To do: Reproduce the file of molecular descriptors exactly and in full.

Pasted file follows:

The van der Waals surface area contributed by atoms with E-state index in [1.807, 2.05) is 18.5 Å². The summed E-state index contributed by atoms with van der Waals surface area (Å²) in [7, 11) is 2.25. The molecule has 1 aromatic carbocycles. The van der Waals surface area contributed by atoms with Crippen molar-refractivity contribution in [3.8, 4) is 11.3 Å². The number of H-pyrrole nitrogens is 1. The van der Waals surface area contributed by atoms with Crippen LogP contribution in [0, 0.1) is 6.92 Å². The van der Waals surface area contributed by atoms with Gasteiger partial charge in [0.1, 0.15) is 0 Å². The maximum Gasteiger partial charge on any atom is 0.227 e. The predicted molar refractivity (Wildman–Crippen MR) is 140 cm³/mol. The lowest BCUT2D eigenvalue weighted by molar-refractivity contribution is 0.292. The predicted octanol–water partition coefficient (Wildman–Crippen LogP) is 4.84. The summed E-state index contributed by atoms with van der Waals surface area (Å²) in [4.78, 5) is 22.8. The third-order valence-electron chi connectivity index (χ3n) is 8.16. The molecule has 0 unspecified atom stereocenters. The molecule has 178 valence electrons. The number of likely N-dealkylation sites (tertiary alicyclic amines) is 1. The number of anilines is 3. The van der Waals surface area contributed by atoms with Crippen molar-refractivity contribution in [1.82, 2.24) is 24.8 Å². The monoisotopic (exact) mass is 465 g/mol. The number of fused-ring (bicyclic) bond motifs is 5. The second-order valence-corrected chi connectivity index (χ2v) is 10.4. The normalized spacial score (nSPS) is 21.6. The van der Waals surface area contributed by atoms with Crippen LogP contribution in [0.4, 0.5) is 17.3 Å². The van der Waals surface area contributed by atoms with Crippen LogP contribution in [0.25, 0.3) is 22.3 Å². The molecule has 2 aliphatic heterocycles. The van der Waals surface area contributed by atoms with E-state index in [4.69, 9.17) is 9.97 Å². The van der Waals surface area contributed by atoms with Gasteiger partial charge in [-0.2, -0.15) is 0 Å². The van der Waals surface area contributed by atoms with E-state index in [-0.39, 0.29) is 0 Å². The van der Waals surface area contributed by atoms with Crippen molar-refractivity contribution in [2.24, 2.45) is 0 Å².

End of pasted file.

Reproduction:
The van der Waals surface area contributed by atoms with E-state index in [1.807, 2.05) is 18.5 Å². The summed E-state index contributed by atoms with van der Waals surface area (Å²) in [7, 11) is 2.25. The molecule has 1 aromatic carbocycles. The van der Waals surface area contributed by atoms with Crippen molar-refractivity contribution in [3.8, 4) is 11.3 Å². The number of H-pyrrole nitrogens is 1. The van der Waals surface area contributed by atoms with Crippen LogP contribution in [0, 0.1) is 6.92 Å². The van der Waals surface area contributed by atoms with Gasteiger partial charge in [0.1, 0.15) is 0 Å². The maximum Gasteiger partial charge on any atom is 0.227 e. The predicted molar refractivity (Wildman–Crippen MR) is 140 cm³/mol. The lowest BCUT2D eigenvalue weighted by molar-refractivity contribution is 0.292. The predicted octanol–water partition coefficient (Wildman–Crippen LogP) is 4.84. The summed E-state index contributed by atoms with van der Waals surface area (Å²) in [4.78, 5) is 22.8. The third-order valence-electron chi connectivity index (χ3n) is 8.16. The molecule has 0 unspecified atom stereocenters. The molecule has 178 valence electrons. The number of likely N-dealkylation sites (tertiary alicyclic amines) is 1. The number of anilines is 3. The van der Waals surface area contributed by atoms with Crippen molar-refractivity contribution in [1.82, 2.24) is 24.8 Å². The monoisotopic (exact) mass is 465 g/mol. The number of fused-ring (bicyclic) bond motifs is 5. The second-order valence-corrected chi connectivity index (χ2v) is 10.4. The normalized spacial score (nSPS) is 21.6. The van der Waals surface area contributed by atoms with Crippen LogP contribution in [0.4, 0.5) is 17.3 Å². The van der Waals surface area contributed by atoms with Crippen LogP contribution in [0.25, 0.3) is 22.3 Å². The molecule has 2 aliphatic heterocycles. The van der Waals surface area contributed by atoms with E-state index in [4.69, 9.17) is 9.97 Å². The van der Waals surface area contributed by atoms with Gasteiger partial charge in [-0.2, -0.15) is 0 Å². The van der Waals surface area contributed by atoms with E-state index in [-0.39, 0.29) is 0 Å². The van der Waals surface area contributed by atoms with Crippen molar-refractivity contribution in [2.24, 2.45) is 0 Å².